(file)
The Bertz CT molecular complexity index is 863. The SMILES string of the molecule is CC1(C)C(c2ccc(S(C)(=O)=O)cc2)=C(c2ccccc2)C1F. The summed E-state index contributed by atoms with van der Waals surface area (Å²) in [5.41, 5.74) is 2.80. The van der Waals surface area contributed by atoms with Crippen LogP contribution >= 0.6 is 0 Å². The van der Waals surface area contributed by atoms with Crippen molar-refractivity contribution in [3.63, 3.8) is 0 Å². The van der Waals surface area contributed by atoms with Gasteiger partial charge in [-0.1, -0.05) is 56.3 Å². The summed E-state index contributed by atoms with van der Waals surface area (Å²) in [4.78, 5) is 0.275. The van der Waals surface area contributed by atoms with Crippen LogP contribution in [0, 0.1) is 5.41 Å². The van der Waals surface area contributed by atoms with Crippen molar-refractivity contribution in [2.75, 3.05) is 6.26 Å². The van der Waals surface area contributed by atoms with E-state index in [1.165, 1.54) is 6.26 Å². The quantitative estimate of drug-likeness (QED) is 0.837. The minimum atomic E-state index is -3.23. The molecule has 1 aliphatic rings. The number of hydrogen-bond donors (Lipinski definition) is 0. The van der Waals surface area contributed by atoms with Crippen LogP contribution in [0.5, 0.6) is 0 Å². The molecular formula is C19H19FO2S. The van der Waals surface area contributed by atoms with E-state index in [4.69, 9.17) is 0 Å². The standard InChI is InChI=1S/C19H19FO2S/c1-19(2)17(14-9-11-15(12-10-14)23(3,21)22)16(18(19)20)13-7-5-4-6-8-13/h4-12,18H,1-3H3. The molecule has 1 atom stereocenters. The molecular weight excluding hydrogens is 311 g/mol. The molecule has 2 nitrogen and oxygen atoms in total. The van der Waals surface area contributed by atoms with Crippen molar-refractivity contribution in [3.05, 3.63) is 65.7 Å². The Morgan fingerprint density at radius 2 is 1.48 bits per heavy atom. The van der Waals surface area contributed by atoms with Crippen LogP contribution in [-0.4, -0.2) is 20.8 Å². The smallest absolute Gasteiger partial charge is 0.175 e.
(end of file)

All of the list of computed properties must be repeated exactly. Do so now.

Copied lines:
The Bertz CT molecular complexity index is 863. The SMILES string of the molecule is CC1(C)C(c2ccc(S(C)(=O)=O)cc2)=C(c2ccccc2)C1F. The summed E-state index contributed by atoms with van der Waals surface area (Å²) in [5.41, 5.74) is 2.80. The van der Waals surface area contributed by atoms with Crippen LogP contribution >= 0.6 is 0 Å². The van der Waals surface area contributed by atoms with Crippen molar-refractivity contribution in [3.63, 3.8) is 0 Å². The van der Waals surface area contributed by atoms with Gasteiger partial charge in [-0.1, -0.05) is 56.3 Å². The summed E-state index contributed by atoms with van der Waals surface area (Å²) in [4.78, 5) is 0.275. The van der Waals surface area contributed by atoms with Crippen LogP contribution in [0, 0.1) is 5.41 Å². The van der Waals surface area contributed by atoms with Crippen molar-refractivity contribution in [2.75, 3.05) is 6.26 Å². The van der Waals surface area contributed by atoms with E-state index in [1.165, 1.54) is 6.26 Å². The quantitative estimate of drug-likeness (QED) is 0.837. The minimum atomic E-state index is -3.23. The molecule has 1 aliphatic rings. The number of hydrogen-bond donors (Lipinski definition) is 0. The van der Waals surface area contributed by atoms with Crippen LogP contribution in [0.5, 0.6) is 0 Å². The molecular formula is C19H19FO2S. The van der Waals surface area contributed by atoms with E-state index in [4.69, 9.17) is 0 Å². The standard InChI is InChI=1S/C19H19FO2S/c1-19(2)17(14-9-11-15(12-10-14)23(3,21)22)16(18(19)20)13-7-5-4-6-8-13/h4-12,18H,1-3H3. The molecule has 1 atom stereocenters. The molecular weight excluding hydrogens is 311 g/mol. The molecule has 2 nitrogen and oxygen atoms in total. The van der Waals surface area contributed by atoms with Crippen molar-refractivity contribution in [3.05, 3.63) is 65.7 Å². The Morgan fingerprint density at radius 2 is 1.48 bits per heavy atom. The van der Waals surface area contributed by atoms with Crippen LogP contribution in [-0.4, -0.2) is 20.8 Å². The smallest absolute Gasteiger partial charge is 0.175 e.